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bbell 11-07-2008 10:27 AM

A couple of questions
I'm starting the process to build a pompeii oven and have enjoyed all the insight, creativity and sharing through this forum. What a difference it makes.

My son and I were at a farmers market a short while ago and feasted on a pizza hot out of an oven atop a trailer. My son suggested we build one and that started it. Had a hot tub that was never used on our deck - now in many pieces, extracted and dumped. After contemplaing the deck, the whole where the hot tub used to be and the weight of an oven I decided the deck had to follow the fate of the hot tub... Should have consulted the wife first. Another story...

Because of the slop under the previous deck I need to put in a 4' retaining wall and backfill, tamp, etc. Will try to be patient and let it all settle for a short while so I don't face too much settleing once the oven sits atop the fill. Probably won't be all that patient so we'll see. Also, the rains have started here in Seattle and it might slow things down a little.

So that's where I am!

First question is whether there are any benefits to heat retention by placing the hearth bricks on end or on their side rather than flat.

Second question - has anyone built a 36" and wished for a 42"? or vica versa? I do plan on some bread, certainly roasts, and mostly pizza.

Thanks in advance for the help I know I'm going to be asking you for and I'll certainly keep you posted on any progress and lack of patience...


staestc 11-07-2008 11:41 AM

Re: A couple of questions
Welcome to the forum Bill :) I have not actually built an oven yet, but am starting, so I will let the experts address your questions more specifically. But I have been studying a lot to figure out what best fits my needs, so can offer a couple of things I have learned.

If you are going to do mostly pizza, do bread just for yourself and some neighbors and family, and do roasts and the like, then a well insulated dome oven along the lines of the Forno Bravo Pompeii plans is exactly what you need in the way of oven mass. Basically, if you increase the heat holding capacity of the oven, by thickening the floor, or the dome, it will take more time and fuel to get it all heated up to the point you can cook pizzas. It will also stay hot for a longer time, so you could cook more complete oven loads of bread, so it is a trade based on what you want to do with it.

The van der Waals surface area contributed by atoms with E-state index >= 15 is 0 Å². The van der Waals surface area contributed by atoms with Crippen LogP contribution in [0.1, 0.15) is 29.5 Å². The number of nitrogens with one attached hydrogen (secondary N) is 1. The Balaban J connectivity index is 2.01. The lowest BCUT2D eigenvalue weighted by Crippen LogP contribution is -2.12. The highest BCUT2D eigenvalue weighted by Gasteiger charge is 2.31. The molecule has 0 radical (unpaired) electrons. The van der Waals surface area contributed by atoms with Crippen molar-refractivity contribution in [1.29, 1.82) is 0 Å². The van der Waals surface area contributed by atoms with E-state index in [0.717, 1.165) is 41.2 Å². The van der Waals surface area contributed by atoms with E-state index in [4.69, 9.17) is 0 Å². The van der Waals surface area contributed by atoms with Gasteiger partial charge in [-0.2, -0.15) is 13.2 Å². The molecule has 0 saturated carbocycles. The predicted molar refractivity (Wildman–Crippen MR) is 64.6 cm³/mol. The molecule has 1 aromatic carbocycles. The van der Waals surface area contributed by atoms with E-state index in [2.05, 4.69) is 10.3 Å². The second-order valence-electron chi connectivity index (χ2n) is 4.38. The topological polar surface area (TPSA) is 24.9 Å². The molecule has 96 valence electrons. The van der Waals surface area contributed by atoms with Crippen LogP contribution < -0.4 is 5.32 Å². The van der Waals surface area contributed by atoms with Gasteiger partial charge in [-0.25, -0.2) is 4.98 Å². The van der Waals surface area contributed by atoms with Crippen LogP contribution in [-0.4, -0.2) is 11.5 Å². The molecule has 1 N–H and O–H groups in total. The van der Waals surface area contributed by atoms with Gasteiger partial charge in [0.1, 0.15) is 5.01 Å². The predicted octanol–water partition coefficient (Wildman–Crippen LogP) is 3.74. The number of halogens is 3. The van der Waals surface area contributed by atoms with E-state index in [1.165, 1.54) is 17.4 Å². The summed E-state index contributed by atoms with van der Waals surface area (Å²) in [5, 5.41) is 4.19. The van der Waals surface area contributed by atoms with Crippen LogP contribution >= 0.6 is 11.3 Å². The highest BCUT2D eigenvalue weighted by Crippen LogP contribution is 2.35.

I have read more than a few posts from people that have built a big, high mass oven, that takes a long time to get to temperature, etc., the lament the fact that the oven never gets used because it takes so long to heat up. Personally, I have come to the conclusion that something along the lines described in the plans mentioned above is just about perfect for somebody like me, that wants to be able to use it often for pizza, and still be able to do bread and roasts, etc.

I have decided to build a 42", because I have the space to do it. I have not read many people saying that they wish they had a smaller oven, but have heard folks say they wish they had built a 42. I don't think that the fuel or time to heat up is significantly different between the two, but the 42 gives you more floor space to work with, given that for pizza cooking you will probably still have a fire in the oven pushed off to the back or side. But a 36 will do just fine, if that fits your space and needs.


RTflorida 11-07-2008 12:15 PM

Re: A couple of questions
I built a 36", more than enough for me and the family. I don't host many parties, so I don't think I need a larger oven. I can do 2 pizzas at a time with ease...I think anyone attempting more is either VERY, VERY good or enjoys watching pizza incinerate - mine are done in 90 seconds (no time for error - place, turn, turn, remove).
As for other cooking - Last Thanksgiving I roasted a 17 lb turkey along with 2 other pans of stuffing and sweet potatoes at the same time.


RTflorida 11-07-2008 12:45 PM

Re: A couple of questions
Bill, one other point. A 36" usually heats up a little faster and uses less wood (provided both would have equal insulation) than a 42". I can get my dome to burn clean (turn white) in 45-50 minutes, let it burn down and stabilize for another 10-15 minutes; 60-70 minutes from being lit to placing the first pizza.


DrakeRemoray 11-07-2008 01:11 PM

Re: A couple of questions
Welcome! On that first question about putting the hearth bricks on their is not necessary. It will take longer for the deck/hearth to heat up and you will not be happy. there is plenty of retained heat in the dome and it will continue to charge the oven and keep it hot when using retained heat to cook (bread, etc).


Frances 11-07-2008 02:05 PM

Re: A couple of questions
The pompeii ovens plans really are good - just about the ideal oven for home use! Pizza, bread, roasts, cake ... it all works.

I actually built a 40 " oven in the end, maybe 39, so half away inbetween and its just right. Don't know if that helps at all though... :)

bbell 11-07-2008 09:28 PM

Re: A couple of questions
It all helps!
Many thanks to you all.

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